Youtube is putting on workshops around the UK to teach 13 to 18-year-olds about issues based around free speech, Internet safety and recognising ‘fake news’.
What’s The Problem?
Young people (particularly teenagers) spend the most time online, especially on social media.
The Google-owned video-sharing platform YouTube has faced criticism about not tackling ‘hate speech’ videos and inappropriate material on its website, even to the point where government and media adverts (including those of the BBC and Channel 4) were removed for fear of them being displayed next to such content.
Concerns have also been raised in the media about how vulnerable teenagers may be to the negative aspects of the Internet, such as being deceived and influenced by ‘fake news’ or drifting into cyber crime.
What’s The Solution?
YouTube, using the leverage of the awareness-raising National Internet Citizens day (the global Creators for Change initiative) and working in conjunction Upworthy (a company focusing stories about people trying to do good in the world), hopes to help create better and healthier online behaviour and experiences for the UK’s young people.
Youtube aims to do this by educating and inspiring teenagers to embrace and share the positive aspects of life online, and be equipped to spot and deal with the negative aspects in a healthy way.
Workshops and Ambassadors
YouTube will be offering educational workshops to teenagers in cities across the UK. Several prominent and influential YouTubers will be also be acting as ambassadors for "social change", to help inspire and teach teenagers to tackle social issues and promote awareness, tolerance and empathy on their YouTube channels.
Powerful Peer Pressure And Bragging Rights
These efforts to help teenagers to deal with life online in a positive and healthy way come just as a widely publicised report by The National Crime Agency points to peer pressure and kudos / bragging rights, rather than financial gain as key reasons why youngsters engage in more dangerous online behaviour, such as cyber crimes like hacking and DDoS attacks.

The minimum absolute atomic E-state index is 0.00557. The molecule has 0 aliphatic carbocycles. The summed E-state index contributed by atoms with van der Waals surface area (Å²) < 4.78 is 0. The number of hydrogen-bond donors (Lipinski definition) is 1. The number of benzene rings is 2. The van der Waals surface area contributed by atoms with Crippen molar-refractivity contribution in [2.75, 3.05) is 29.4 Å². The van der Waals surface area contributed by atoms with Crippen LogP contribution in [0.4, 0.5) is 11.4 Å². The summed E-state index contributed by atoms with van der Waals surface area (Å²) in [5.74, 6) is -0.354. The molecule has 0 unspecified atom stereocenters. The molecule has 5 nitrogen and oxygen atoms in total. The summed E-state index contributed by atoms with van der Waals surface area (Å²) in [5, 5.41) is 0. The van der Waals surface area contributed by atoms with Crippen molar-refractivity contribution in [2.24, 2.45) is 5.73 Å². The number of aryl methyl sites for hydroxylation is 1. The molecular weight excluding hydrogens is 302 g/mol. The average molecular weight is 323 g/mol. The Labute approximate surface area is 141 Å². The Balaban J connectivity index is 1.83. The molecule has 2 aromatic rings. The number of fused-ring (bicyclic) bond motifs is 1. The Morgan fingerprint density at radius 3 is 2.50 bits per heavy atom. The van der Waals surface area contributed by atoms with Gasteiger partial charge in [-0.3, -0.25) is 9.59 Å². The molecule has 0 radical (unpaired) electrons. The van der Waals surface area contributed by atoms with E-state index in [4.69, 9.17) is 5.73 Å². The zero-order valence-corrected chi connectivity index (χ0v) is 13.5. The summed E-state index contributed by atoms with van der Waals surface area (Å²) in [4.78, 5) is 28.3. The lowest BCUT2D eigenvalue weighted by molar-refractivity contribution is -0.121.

The NCA report highlighted many of the reasons why young people, who are honest in other aspects of their life, could easily become criminals in the online world.
The report shows how low barriers to entry (due to widely available, cheap and easy hacking tools), easy access to illegal programs, a low risk of being caught, the possibility of making friends quickly and getting admiration from peers for hacking skills, can all contribute to the lines between right and wrong becoming blurred for some young people. Some technical commentators have noted that the Internet has therefore produced a new kind of criminal.
Wrongly Perceived As A Victimless Crime
One real worry, therefore, is that the mainly young perpetrators of cyber crime don’t appear to really perceive the implications of their actions, almost seeing their crimes as victimless. The fact that crimes can be committed from a safe, home environment, and can appear to be like the computer game challenges that perpetrators have essentially trained upon, make this a unique challenge for governments and businesses.
Courts Take A Very Dim View
Courts worldwide, however, take cyber crime very seriously, as is now reflected by their sentencing. The legal outcomes can be even worse where the states / countries involved don’t have the best relationship and where political points can be scored.
For example, the son of Russian parliament member Valery Seleznev, recently received the longest-ever sentence for cyber crime in the U.S. (27 years in prison). Roman Seleznev, who was reported to be well known in the cybercrime world, was found guilty of stealing millions of payment card details from businesses by infecting their point-of-sale systems with malware.
What Does This Mean For Your Business?
Making the online environment more positive by inspiring, educating, protecting and equipping young people with the tools they need to cope with the challenges and opportunities of the Internet has to be a good thing for businesses.
Businesses can benefit as employers, and as recipients of services provided by bright young people who have been offered opportunities to make positive use of their online talents e.g. in cyber security. By working together, schools, cyber security agencies and companies, technology companies, government and businesses can reach young people before they ever become involved in cybercrime, and offer them opportunities to use their cyber skills as part of a productive, career helping and contributing to UK businesses, and helping to bridge the UK’s cyber skills gap.